4. #4
    Join Date
    Jan 2007
    Location
    Jacksonville,Fl
    Posts
    123
    The smoke has contaminated the evaporator coil surface, you can make the same case for cleaning it as you can for the furnace (although it can be done). No case for refrigerant contamination, sorry.

  5. #5
    Join Date
    Aug 2004
    Location
    S.E. Pa
    Posts
    6,277
    The fire investigator needs to come back and inspect the ducts and furnace. He is the expert on what is over heated or not. If the combustibles surrounding the return are showing signs of pyrolysis, then that part of the building needs to be demolished and rebuilt/ replaced. Same for any appliances. If the HVAC is circulating heated air above the rating plate, then it should be replaced and is an insurable loss. A furnace/ coil subjected to a structure fire would void the warranty and listing. For one, any heat sensitive components such as coil pans, safety switches Schrader cores, TXVs, motors, relays, all wiring, etc. will have to be replaced. If the heat that made it to the ducts was really high then it should be a no brainer to replace the entire system. If it was primarily smoke damage, they might be able to force the homeowner to settle for cleaning, which may includ ozone.

  6. #6
    Join Date
    Aug 2012
    Location
    Illinois
    Posts
    48
    You need to get your opinion to the insurance adjuster. The property owner has only limited say in usual and customary repairs after the fire, but the insurance adjuster is usually empowered to accept or deny additional repairs. If you put forth a good argument for replacement, you will be heard. But, the adjuster works for the insurance company and his first job is to pay as little as he can. In Illinois there is a state insurance review system to help keep equity in claims handling. You can encourage the property owner to look into it.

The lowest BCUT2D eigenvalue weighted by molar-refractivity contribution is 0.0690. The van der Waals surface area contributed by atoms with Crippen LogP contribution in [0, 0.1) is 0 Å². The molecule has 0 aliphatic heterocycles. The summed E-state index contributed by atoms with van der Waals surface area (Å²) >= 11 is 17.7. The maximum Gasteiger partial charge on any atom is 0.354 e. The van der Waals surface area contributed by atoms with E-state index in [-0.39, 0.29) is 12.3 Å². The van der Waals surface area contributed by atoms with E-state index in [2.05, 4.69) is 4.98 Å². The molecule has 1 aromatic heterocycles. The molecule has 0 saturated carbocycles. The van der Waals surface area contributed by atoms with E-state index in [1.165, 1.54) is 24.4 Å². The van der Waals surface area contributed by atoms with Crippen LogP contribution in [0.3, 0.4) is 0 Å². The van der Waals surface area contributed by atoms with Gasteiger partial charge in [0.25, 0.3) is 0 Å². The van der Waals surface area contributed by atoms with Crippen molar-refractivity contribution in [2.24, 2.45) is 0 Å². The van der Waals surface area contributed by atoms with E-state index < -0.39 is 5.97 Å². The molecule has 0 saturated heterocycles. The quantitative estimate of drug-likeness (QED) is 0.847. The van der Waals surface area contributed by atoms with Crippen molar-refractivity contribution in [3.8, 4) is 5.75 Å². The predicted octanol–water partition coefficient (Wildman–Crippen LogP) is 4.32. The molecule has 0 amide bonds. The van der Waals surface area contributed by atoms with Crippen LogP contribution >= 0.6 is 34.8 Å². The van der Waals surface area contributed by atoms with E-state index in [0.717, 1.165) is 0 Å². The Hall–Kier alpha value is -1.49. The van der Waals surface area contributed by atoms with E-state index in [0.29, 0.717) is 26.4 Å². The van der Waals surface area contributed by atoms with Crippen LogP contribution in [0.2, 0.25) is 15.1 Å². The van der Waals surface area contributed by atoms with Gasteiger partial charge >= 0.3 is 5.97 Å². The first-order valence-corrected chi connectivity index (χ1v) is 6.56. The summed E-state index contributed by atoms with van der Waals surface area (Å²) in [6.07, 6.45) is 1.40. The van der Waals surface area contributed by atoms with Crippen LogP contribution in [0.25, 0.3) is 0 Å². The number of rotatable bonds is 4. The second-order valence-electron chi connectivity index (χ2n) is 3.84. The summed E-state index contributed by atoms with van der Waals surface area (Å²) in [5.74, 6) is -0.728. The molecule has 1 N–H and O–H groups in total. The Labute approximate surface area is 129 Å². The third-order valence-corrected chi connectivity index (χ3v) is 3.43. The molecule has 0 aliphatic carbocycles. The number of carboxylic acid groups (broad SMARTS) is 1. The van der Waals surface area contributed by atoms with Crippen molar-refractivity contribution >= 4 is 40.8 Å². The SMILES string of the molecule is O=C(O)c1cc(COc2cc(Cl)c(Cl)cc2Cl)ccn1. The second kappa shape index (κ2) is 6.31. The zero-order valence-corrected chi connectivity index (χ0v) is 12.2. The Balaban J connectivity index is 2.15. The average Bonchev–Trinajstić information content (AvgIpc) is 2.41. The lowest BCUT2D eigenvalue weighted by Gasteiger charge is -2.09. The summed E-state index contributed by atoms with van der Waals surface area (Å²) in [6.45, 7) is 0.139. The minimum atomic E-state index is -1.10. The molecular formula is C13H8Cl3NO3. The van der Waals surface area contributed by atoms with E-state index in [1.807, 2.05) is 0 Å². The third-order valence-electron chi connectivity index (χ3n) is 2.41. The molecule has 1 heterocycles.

7. #7
    Join Date
    Aug 2006
    Location
    Ohio
    Posts
    2,072
    Quote Originally Posted by CoolHeater View Post
    You need to get your opinion to the insurance adjuster. The property owner has only limited say in usual and customary repairs after the fire, but the insurance adjuster is usually empowered to accept or deny additional repairs. If you put forth a good argument for replacement, you will be heard. But, the adjuster works for the insurance company and his first job is to pay as little as he can. In Illinois there is a state insurance review system to help keep equity in claims handling. You can encourage the property owner to look into it.
    As a volunteer firefighter and a commercial HVAC tech, this post is spot on.

  8. #8
    Join Date
    Jul 2005
    Location
    Boston/Cape Cod
    Posts
    66
    Call the manufacturer and ask them what to do considering they say replace a system that has any water damage, and I would think that unit has "water damage" from fighting the fire.

  9. #9
    Join Date
    Apr 2012
    Location
    central illinois
    Posts
    12
    Thank you all for your comments, replies and time everyone's input has helped me to present a professional argument with the insurance company and not the ( because I said so approach).